“How I Met Your Mother” has finally come to an end, but we’re not ready to let go! Chances are you’ll have the theme song stuck in your head for days after the closing credits run, so we’ve got an alternative tune for you to (sort of) mix it up.

    SoundCloud user MattLewisMedia has given the show’s theme song an 8-bit makeover and it’s making us want to see Mario and Luigi join Ted and the crew for a beer.

    Pop culture only gets more infectious when combined with old-school video games, and this theme song is proof. Listen for yourself below.

    This is pretty great, and we can think of another “HIMYM” song that would sound awesome in 8-bit …

    tv show gifs

  • What I Told the NSA
    Because of my service on the President’s Review Group last fall, which made recommendations to the president about NSA surveillance and related issues, the NSA invited me to speak today to the NSA staff at the NSA headquarters in Fort Meade, Maryland, about my work on the Review Group and my perceptions of the NSA. Here, in brief, is what I told them:

    From the outset, I approached my responsibilities as a member of the Review Group with great skepticism about the NSA. I am a long-time civil libertarian, a member of the National Advisory Council of the ACLU, and a former Chair of the Board of the American Constitution Society. To say I was skeptical about the NSA is, in truth, an understatement.

    I came away from my work on the Review Group with a view of the NSA that I found quite surprising. Not only did I find that the NSA had helped to thwart numerous terrorist plots against the United States and its allies in the years since 9/11, but I also found that it is an organization that operates with a high degree of integrity and a deep commitment to the rule of law.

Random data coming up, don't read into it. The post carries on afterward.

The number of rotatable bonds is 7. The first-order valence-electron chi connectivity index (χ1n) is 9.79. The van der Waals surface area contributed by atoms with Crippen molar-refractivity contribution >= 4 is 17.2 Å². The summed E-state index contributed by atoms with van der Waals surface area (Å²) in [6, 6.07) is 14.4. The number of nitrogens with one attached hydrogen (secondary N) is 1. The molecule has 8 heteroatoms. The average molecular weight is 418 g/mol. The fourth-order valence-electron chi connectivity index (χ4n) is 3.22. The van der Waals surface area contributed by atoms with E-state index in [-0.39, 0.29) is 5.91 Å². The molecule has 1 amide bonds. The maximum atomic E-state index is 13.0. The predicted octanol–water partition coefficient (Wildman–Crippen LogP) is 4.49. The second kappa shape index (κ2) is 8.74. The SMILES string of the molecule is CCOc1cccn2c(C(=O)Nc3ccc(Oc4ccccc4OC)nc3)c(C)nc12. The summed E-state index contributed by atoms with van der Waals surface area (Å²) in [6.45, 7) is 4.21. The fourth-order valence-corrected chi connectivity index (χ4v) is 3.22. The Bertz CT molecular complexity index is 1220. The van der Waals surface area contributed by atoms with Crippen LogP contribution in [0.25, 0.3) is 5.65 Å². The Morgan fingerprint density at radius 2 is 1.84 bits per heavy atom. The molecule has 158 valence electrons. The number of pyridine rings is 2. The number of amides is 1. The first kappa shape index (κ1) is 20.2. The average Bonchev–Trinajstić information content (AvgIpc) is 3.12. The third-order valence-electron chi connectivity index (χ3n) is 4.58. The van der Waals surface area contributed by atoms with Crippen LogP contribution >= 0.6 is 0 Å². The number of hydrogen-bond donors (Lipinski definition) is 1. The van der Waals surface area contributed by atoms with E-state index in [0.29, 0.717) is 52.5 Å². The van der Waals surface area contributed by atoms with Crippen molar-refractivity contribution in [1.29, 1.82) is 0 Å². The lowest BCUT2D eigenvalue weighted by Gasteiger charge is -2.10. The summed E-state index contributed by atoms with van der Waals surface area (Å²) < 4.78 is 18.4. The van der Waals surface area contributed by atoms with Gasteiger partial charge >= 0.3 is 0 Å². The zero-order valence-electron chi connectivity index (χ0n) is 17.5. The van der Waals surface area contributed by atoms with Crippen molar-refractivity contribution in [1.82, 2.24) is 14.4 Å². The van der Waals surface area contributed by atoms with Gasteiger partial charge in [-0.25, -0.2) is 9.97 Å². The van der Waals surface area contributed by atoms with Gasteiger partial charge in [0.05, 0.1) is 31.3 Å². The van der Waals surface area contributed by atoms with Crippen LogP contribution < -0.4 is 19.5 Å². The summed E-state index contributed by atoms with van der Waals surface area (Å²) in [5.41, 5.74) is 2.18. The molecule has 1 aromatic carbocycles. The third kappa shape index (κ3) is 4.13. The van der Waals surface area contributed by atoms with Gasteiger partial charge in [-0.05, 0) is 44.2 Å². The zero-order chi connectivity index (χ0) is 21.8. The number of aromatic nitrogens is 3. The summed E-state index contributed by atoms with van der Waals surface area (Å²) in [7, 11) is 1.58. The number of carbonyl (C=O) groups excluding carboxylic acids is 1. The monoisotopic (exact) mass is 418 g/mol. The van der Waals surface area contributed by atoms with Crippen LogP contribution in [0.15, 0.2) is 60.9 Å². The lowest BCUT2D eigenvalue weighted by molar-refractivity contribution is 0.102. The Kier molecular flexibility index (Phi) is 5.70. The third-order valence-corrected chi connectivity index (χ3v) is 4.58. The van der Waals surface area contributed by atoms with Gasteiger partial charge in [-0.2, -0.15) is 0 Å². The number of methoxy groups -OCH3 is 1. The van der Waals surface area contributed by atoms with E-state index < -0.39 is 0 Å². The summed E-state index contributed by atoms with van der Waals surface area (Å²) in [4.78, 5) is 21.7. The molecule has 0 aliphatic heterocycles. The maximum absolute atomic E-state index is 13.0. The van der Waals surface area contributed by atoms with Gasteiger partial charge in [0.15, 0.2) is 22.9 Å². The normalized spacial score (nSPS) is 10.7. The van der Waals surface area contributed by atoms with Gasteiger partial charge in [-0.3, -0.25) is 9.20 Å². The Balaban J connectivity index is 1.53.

Like any organization dealing with extremely complex issues, the NSA on occasion made mistakes in the implementation of its authorities, but it invariably reported those mistakes upon discovering them and worked conscientiously to correct its errors. The Review Group found no evidence that the NSA had knowingly or intentionally engaged in unlawful or unauthorized activity. To the contrary, it has put in place carefully-crafted internal proceduresto ensure that it operates within the bounds of its lawful authority.

    This is not to say that the NSA should have had all of the authorities it was given. The Review Group found that many of the programs undertaken by the NSA were highly problematic and much in need of reform. But the responsibility for directing the NSA to carry out those programs rests not with the NSA, but with the Executive Branch, the Congress, and the Foreign Intelligence Surveillance Court, which authorized those programs — sometimes without sufficient attention to the dangers they posed to privacy and civil liberties. The NSA did its job — it implemented the authorities it was given.

    It gradually became apparent to me that in the months after Edward Snowden began releasing information about the government’s foreign intelligence surveillance activities, the NSA was being severely — and unfairly — demonized by its critics. Rather than being a rogue agency that was running amok in disregard of the Constitution and laws of the United States, the NSA was doing its job.

    It pained me to realize that the hard-working, dedicated, patriotic employees of the NSA, who were often working for far less pay than they could have earned in the private sector because they were determined to help protect their nation from attack, were being castigated in the press for the serious mistakes made, not by them, but by Presidents, the Congress, and the courts.

    Of course, “I was only following orders” is not always an excuse. But in no instance was the NSA implementing a program that was so clearly illegal or unconstitutional that it would have been justified in refusing to perform the functions assigned to it by Congress, the President, and the Judiciary. Although the Review Group found that many of those programs need serious re-examination and reform, none of them was so clearly unlawful that it would have been appropriate for the NSA to refuse to fulfill its responsibilities.